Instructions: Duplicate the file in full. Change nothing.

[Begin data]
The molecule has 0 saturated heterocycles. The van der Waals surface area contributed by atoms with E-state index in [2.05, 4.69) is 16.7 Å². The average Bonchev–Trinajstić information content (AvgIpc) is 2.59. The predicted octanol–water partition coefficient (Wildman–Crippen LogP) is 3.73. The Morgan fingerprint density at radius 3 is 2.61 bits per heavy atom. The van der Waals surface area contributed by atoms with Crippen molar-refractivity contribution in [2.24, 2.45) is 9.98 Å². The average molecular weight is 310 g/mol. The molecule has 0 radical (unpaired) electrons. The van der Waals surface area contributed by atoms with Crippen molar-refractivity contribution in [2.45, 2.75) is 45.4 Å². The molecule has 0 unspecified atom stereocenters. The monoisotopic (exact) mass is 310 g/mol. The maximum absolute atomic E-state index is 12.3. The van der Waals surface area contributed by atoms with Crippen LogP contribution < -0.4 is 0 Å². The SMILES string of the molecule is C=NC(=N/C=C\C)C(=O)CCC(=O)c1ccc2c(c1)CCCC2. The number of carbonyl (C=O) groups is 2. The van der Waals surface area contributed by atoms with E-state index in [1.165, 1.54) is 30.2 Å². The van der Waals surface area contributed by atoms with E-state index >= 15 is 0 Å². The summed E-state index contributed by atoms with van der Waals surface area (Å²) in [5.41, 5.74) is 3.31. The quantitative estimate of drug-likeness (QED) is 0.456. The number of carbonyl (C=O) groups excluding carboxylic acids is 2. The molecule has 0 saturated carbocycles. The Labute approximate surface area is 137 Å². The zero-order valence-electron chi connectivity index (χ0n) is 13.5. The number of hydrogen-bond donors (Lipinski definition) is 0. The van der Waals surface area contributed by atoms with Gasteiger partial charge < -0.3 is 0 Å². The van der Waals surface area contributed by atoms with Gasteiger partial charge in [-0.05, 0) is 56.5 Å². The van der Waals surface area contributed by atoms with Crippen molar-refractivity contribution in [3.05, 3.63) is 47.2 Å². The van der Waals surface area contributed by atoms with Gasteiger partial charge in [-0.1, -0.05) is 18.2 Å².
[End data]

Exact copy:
The molecule has 0 saturated heterocycles. The van der Waals surface area contributed by atoms with E-state index in [2.05, 4.69) is 16.7 Å². The average Bonchev–Trinajstić information content (AvgIpc) is 2.59. The predicted octanol–water partition coefficient (Wildman–Crippen LogP) is 3.73. The Morgan fingerprint density at radius 3 is 2.61 bits per heavy atom. The van der Waals surface area contributed by atoms with Crippen molar-refractivity contribution in [2.24, 2.45) is 9.98 Å². The average molecular weight is 310 g/mol. The molecule has 0 radical (unpaired) electrons. The van der Waals surface area contributed by atoms with Crippen molar-refractivity contribution in [2.45, 2.75) is 45.4 Å². The molecule has 0 unspecified atom stereocenters. The monoisotopic (exact) mass is 310 g/mol. The maximum absolute atomic E-state index is 12.3. The van der Waals surface area contributed by atoms with Crippen LogP contribution < -0.4 is 0 Å². The SMILES string of the molecule is C=NC(=N/C=C\C)C(=O)CCC(=O)c1ccc2c(c1)CCCC2. The number of carbonyl (C=O) groups is 2. The van der Waals surface area contributed by atoms with E-state index in [1.165, 1.54) is 30.2 Å². The van der Waals surface area contributed by atoms with E-state index >= 15 is 0 Å². The summed E-state index contributed by atoms with van der Waals surface area (Å²) in [5.41, 5.74) is 3.31. The quantitative estimate of drug-likeness (QED) is 0.456. The number of carbonyl (C=O) groups excluding carboxylic acids is 2. The molecule has 0 saturated carbocycles. The Labute approximate surface area is 137 Å². The zero-order valence-electron chi connectivity index (χ0n) is 13.5. The number of hydrogen-bond donors (Lipinski definition) is 0. The van der Waals surface area contributed by atoms with Gasteiger partial charge < -0.3 is 0 Å². The van der Waals surface area contributed by atoms with Gasteiger partial charge in [-0.05, 0) is 56.5 Å². The van der Waals surface area contributed by atoms with Crippen molar-refractivity contribution in [3.05, 3.63) is 47.2 Å². The van der Waals surface area contributed by atoms with Gasteiger partial charge in [-0.1, -0.05) is 18.2 Å².